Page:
Using The Console

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Using console </h5> As of 49.1 the commands now require a ! in front of them. The console in Powder Toy is essentially a window that you can bring up that allows you to directly trigger commands coded into TPT. Because of its closeness to the code itself, you can do interesting things with it that wouldn't ordinarily be possible with just pointing and clicking, or even elaborate hacking. Opening the console is easy. You press the ~ key (on some keyboards it's ` or ¬) (with or without pressing shift, it's immediately left of the 1 key, above Tab on most keyboards) and the game will pause, bringing down a black window that you can type into. View the key here Compared to most consoles, Powder Toy's is actually fairly intuitive and easy to mess with, but you'll still probably have to try a few times to memorize the order of words to type in. The console window conveniently lists commands in fact, so if you can figure it out from there, then good for you. ^_^ The most relevant, or at least the most immediately cool and useful command that most people will want to know is the Set command. The syntax goes like this: !Set [What variable to set] [the identity of the particle/s to be set] [the value it changes to] In other words, say I want to change particle #25 into metal. I would type: !Set type 25 metl To find out the ID-Number of a certain particle you can simply press 'D' to enter the Debug-Mode. Once you hover the cursor over a particle, its ID is then shown in the top right corner. More relevantly, you can use the keyword "All" or even an element name in place of that number. So the command: !Set type all metl Would turn every particle in the save to metal. :D !Set type metl watr ...Would turn every particle of metal in the save to water. And so on. !Set type metl none Would remove all metal particles from the save. The word "Type" is also interchangeable. The following keywords can be used as well:
  • Type: This sets a particle's identity. You can use this to change what an element is.
  • Temp: This sets a particle's temperature. You can use it to melt a whole save all at once. >:O (please note: the temp is read as Kelvin which you get by adding 273.15 to Celsius)
  • Ctype: This sets the temporary state of an element. This has many uses, making lava that freezes into NEUT for example. To do this, draw on some lava then go to console and type "!set ctype lava neut" (without the quotes of course) and then hit enter. Then draw something at room temp below it, and unpause it. When the lava hits the cooler object it will freeze into neut.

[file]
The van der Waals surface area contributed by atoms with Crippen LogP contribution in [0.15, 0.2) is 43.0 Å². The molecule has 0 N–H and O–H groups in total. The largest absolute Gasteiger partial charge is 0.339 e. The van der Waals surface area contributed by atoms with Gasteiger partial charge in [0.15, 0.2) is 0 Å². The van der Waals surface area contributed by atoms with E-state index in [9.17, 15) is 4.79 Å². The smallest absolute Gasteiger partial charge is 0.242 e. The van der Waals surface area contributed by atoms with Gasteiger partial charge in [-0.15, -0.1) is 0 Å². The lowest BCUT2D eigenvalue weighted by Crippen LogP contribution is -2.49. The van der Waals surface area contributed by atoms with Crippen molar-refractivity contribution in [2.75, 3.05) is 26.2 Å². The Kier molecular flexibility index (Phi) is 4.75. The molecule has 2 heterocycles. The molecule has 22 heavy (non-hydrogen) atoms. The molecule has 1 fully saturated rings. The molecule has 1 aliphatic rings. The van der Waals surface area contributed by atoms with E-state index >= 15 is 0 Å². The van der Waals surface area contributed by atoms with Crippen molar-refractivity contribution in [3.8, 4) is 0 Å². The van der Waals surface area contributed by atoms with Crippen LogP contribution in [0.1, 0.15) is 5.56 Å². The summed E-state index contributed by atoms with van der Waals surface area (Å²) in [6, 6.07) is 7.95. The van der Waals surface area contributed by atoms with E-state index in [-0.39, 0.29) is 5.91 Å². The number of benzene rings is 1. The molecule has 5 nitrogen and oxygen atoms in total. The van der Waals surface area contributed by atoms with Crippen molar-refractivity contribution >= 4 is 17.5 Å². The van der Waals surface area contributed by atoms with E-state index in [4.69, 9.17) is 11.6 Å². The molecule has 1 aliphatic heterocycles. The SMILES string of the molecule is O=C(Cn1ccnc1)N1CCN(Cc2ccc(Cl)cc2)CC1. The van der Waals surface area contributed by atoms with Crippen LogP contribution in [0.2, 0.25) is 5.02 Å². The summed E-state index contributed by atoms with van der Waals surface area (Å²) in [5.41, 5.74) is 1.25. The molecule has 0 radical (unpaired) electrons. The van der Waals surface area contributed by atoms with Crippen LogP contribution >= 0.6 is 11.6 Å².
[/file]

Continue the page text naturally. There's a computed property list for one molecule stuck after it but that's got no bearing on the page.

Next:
• Life: This sets a particle's life expectancy. This variable however is used for many varied things, like the timing of spark and the colors of fire.
  • X, Y, VX, VY: These set the X and Y positions of particles in the field. VX and VY respectively set their velocities.
  • Tmp: This is used for varying things, like the colors of Quartz.
The !Quit command is a straight forward one; it closes the powder toy straight away. The Create command is also pretty straight-forward. By typing the elements name and the coordinates you want it at, you can create a particle of any element. For example: !Create METL 200,100 This will create a pixel of METL (metal) at point (200,100) on TPT's grid. This wiki page does not cover the other commands yet. The page of the console essentially describes how to use it, and with these examples, take and figure it out. <h4> Running scripts </h5> You can run console commands stored in a file by creating a text document and writing a script. Then you must rename the file extension from .txt to .lua (so that you can use it) When you have done that, open the LUA console in the Powder Toy and type in dofile("script.lua") (keep it exactly as written) (replace script.lua with the name of your file.) <h4> Hints and tips on using tmp, life, and ctype </h5> Admins/TPT-devs please fill in this section with which particle types are effected by the "tmp", "life", and "ctype" variables, and what those effects are with each particle type that uses them. Please also give some example code.
ctype </h6>
  • Clone (BCLN, PCLN, CLNE): ctype is the element being generated by the clone. For example, you can make all the clne on the screen generate neutrons with the console/script command "!set ctype clne neut"